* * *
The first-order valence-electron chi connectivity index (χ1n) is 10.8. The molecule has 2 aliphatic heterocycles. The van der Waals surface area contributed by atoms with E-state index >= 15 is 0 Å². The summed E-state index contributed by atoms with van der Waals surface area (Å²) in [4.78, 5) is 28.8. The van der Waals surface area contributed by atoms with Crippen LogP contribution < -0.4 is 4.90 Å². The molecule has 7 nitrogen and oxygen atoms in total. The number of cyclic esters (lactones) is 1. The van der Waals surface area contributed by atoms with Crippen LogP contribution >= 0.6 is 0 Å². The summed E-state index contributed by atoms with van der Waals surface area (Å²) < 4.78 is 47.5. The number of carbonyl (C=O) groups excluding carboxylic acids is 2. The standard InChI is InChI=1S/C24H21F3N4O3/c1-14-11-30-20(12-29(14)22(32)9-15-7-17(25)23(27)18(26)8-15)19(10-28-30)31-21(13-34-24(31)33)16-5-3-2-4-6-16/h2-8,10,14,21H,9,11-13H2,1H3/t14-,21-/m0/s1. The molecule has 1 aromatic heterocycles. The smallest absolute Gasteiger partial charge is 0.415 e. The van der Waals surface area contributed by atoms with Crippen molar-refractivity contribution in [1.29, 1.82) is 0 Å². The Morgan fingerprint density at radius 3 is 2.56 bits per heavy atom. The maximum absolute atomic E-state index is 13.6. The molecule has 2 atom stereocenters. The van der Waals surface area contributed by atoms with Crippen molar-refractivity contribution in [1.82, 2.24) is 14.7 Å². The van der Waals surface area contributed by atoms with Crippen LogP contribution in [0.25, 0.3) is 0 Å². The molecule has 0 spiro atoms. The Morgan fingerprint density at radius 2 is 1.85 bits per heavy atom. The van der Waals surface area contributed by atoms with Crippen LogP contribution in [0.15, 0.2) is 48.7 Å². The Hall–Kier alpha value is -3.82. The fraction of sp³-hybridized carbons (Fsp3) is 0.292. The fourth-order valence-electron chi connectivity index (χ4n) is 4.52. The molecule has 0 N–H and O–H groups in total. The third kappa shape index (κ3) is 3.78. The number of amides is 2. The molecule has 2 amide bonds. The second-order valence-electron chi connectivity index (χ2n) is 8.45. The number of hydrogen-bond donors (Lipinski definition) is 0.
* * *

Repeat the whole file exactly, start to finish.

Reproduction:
The first-order valence-electron chi connectivity index (χ1n) is 10.8. The molecule has 2 aliphatic heterocycles. The van der Waals surface area contributed by atoms with E-state index >= 15 is 0 Å². The summed E-state index contributed by atoms with van der Waals surface area (Å²) in [4.78, 5) is 28.8. The van der Waals surface area contributed by atoms with Crippen LogP contribution < -0.4 is 4.90 Å². The molecule has 7 nitrogen and oxygen atoms in total. The number of cyclic esters (lactones) is 1. The van der Waals surface area contributed by atoms with Crippen LogP contribution >= 0.6 is 0 Å². The summed E-state index contributed by atoms with van der Waals surface area (Å²) < 4.78 is 47.5. The number of carbonyl (C=O) groups excluding carboxylic acids is 2. The standard InChI is InChI=1S/C24H21F3N4O3/c1-14-11-30-20(12-29(14)22(32)9-15-7-17(25)23(27)18(26)8-15)19(10-28-30)31-21(13-34-24(31)33)16-5-3-2-4-6-16/h2-8,10,14,21H,9,11-13H2,1H3/t14-,21-/m0/s1. The molecule has 1 aromatic heterocycles. The smallest absolute Gasteiger partial charge is 0.415 e. The van der Waals surface area contributed by atoms with Crippen molar-refractivity contribution in [1.29, 1.82) is 0 Å². The Morgan fingerprint density at radius 3 is 2.56 bits per heavy atom. The maximum absolute atomic E-state index is 13.6. The molecule has 2 atom stereocenters. The van der Waals surface area contributed by atoms with Crippen molar-refractivity contribution in [1.82, 2.24) is 14.7 Å². The van der Waals surface area contributed by atoms with Crippen LogP contribution in [0.25, 0.3) is 0 Å². The molecule has 0 spiro atoms. The Morgan fingerprint density at radius 2 is 1.85 bits per heavy atom. The van der Waals surface area contributed by atoms with Crippen LogP contribution in [0.15, 0.2) is 48.7 Å². The Hall–Kier alpha value is -3.82. The fraction of sp³-hybridized carbons (Fsp3) is 0.292. The fourth-order valence-electron chi connectivity index (χ4n) is 4.52. The molecule has 0 N–H and O–H groups in total. The third kappa shape index (κ3) is 3.78. The number of amides is 2. The molecule has 2 amide bonds. The second-order valence-electron chi connectivity index (χ2n) is 8.45. The number of hydrogen-bond donors (Lipinski definition) is 0.